Pro-life student group wins affiliation at Scottish university

Pro-life student group wins affiliation at Scottish university

The University of Aberdeen. Credit: SilvanBachmann/Shutterstock.
The University of Aberdeen. Credit: SilvanBachmann/Shutterstock.

.- A pro-life group at the University of Aberdeen has been granted affiliation by the school's student association, a month after filing a lawsuit charging unlawful discrimination.

“This week, the Aberdeen University Students’ Association (AUSA) informed us that our society application has been approved, which means we have officially received affiliation,” the Aberdeen Life Ethics Society said May 17. “This is a long-awaited result to a seemingly endless battle, but we could not be more pleased to have won affiliation.”

In October Ausa had prevented the affiliation of Ales, citing its own pro-choice policy. The move limited Ale's access to funds and venues at the university.

After failing to have the policy changed, Ales filed a lawsuit April 12 against Ausa and the university, “alleging unlawful discrimination against the society and the violation of rights protected by UK law.” The suit will continue.

In its statement announcing its affiliation, Ales welcomed the assistance of both “free speech enthusiasts and pro-life advocates”, naming in particular Christian Concern and the Christian Legal Centre.

“We are grateful for the numerous pro-life students at Aberdeen who have reached out to us over the last several months because they are interested in getting involved with the society,” the group added. “Our ranks have swelled with students who are passionately committed to the pro-life cause and who will lead this society in the years to come.”

Ales stated: “We look forward to actively engaging with the student body and working to foster a civil yet honest conversation about the vitally important ethical issues surrounding human life. While there are some intolerant students who wanted our society to fail … we truly believe that there are many more students on this campus who are willing to take a fair-minded approach to this debate. These are the students we’ve heard from all along the way – they may not agree with our position, but they adamantly believe that we should be free to espouse our beliefs on campus.”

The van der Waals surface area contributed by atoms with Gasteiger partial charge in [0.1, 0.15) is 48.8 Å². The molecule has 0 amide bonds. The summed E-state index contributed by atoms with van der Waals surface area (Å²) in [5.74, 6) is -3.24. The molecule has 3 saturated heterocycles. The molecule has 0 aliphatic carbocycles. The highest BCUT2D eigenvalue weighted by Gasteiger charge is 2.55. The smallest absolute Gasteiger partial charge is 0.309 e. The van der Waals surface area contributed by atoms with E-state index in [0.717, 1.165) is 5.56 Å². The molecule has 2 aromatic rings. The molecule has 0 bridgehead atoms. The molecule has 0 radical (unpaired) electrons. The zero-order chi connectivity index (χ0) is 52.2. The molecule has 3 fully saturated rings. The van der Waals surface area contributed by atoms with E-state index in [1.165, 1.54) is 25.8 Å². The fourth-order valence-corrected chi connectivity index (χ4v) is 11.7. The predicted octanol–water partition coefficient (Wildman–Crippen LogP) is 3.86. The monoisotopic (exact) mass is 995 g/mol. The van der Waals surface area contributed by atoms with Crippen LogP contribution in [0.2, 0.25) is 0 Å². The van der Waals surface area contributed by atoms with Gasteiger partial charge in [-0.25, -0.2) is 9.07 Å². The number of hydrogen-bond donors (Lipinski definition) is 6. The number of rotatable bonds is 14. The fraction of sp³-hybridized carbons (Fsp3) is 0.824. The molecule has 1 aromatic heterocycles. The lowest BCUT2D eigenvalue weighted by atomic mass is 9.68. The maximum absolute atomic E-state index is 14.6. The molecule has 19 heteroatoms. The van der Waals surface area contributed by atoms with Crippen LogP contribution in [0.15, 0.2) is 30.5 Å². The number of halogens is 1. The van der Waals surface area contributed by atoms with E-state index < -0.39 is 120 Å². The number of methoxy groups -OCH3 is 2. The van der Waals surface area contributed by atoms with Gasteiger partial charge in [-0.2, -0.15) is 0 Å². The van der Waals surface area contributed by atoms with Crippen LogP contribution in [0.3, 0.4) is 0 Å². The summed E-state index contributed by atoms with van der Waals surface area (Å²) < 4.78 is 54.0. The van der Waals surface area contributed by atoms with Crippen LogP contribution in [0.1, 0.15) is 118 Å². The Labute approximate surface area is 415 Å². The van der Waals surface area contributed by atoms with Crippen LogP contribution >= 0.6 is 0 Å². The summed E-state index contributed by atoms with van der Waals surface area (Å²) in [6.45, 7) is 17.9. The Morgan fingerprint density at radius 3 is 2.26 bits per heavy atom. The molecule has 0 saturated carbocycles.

Ausa had adopted a pro-choice policy in 2017, on which basis Ales' affiliation was rejected in October 2018. The policy says, in part, that “Ausa should oppose the unreasonable display of pro-life material within campus and at Ausa events.”

The pro-life group said that the pro-choice policy was “being used as political cover to ban student speech on campus, it also treats the student body as undivided on the issue of abortion.”

In its lawsuit last month, Ales charged that the no platform policy violates the Equality Act 2010 and the Human Rights Act 1998 by restricting “the freedoms of association and belief for certain students on the basis of an ideological litmus test.”

A spokesperson for the the University of Aberdeen has commented that it is “an inclusive community and recognises different beliefs, values and cultures.”

Pro-life groups at other Scottish universities have faced similar problems.

Last year the the University of Strathclyde (in Glasgow) lifted a ban on pro-life groups following legal pressure. Strathclyde Sudents for Life argued that the student associaton's no platforming policy violated the Equality Act 2010 “by directly discriminating against a group of students based on their beliefs.”

Glasgow Students for Life were barred from affiliation by the Glasgow University's Students' Representative Council last November.

In March 2018 a joint committee on human rights of the UK parliament noted troubling barriers to free speech at the nation's universities, writing: “Whilst the original intention behind safe space policies may have been to ensure that minority or vulnerable groups can feel secure, in practice the concept of safe spaces has proved problematic, often marginalising the views of minority groups.”

Tags: Scotland, Free Speech, Freedom of speech, No platforming, Higher education, University of Aberdeen